“This is an important step, coming together as a city region to urge the Government to provide us with the support we need is crucial if these new restrictions are going to be effective.We have been in discussion with the Government over the weekend and stated our position with a clear five point plan for economic support and clarity on what any new restrictions mean. We want to see a package of support agreed before any further restrictions are placed on the city and the region.”
The Council joined in with the three other authorities and Sheffield City Region Combined Authority in discussions with Government on Friday and have written a joint letter detailing what is required before restrictions are put in place.
The letter contains a clear five point plan calling for more economic support and clarification on what any new restrictions will mean.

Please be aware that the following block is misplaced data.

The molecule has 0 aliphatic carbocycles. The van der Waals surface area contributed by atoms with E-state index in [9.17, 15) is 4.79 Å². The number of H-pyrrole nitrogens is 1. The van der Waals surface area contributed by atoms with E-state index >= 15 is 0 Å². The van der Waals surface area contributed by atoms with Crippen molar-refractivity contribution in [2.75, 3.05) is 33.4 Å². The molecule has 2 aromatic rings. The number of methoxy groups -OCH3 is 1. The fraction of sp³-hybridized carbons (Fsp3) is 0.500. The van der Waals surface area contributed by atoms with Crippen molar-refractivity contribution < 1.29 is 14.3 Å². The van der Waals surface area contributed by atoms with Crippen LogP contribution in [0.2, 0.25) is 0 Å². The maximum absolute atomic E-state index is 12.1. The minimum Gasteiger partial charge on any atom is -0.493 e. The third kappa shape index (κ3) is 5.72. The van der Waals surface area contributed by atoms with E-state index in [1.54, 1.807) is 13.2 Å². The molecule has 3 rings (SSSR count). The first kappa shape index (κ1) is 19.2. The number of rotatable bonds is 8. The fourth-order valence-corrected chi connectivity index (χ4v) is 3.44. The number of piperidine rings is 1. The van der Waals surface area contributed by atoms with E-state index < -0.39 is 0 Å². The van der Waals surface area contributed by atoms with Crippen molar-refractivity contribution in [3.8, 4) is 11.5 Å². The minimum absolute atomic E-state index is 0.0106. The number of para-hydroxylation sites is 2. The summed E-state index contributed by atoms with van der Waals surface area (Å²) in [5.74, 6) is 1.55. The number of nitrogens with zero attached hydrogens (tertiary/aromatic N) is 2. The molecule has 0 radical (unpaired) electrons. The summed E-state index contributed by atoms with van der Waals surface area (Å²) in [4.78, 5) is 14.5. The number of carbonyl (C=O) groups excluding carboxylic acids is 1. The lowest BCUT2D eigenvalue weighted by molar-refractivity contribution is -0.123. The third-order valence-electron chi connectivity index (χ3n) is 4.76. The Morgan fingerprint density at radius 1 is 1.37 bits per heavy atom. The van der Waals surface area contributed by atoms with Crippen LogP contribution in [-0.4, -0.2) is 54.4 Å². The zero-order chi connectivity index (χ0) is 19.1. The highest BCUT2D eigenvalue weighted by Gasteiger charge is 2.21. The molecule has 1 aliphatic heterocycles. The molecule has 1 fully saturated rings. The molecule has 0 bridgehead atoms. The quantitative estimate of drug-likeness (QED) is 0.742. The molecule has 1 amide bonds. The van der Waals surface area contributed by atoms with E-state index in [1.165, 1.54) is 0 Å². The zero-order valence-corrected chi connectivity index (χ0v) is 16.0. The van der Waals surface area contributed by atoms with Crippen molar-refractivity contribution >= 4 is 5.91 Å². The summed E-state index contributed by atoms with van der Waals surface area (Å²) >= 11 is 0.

The five point plan states:
- Providing an immediate injection of funding for our services which protect the public, stop the spread of the virus in communities and ensure the latest guidance is reaching residents and businesses, is understood, monitored and, where necessary, is enforced. We also wish to undertake a broader range of activity focused on prevention, including the provision of free face coverings and a localised campaign to promote behaviour change.
We also need to protect our more vulnerable people, through:
- Clarity on the shielding programme and commensurate additional resources to deliver this;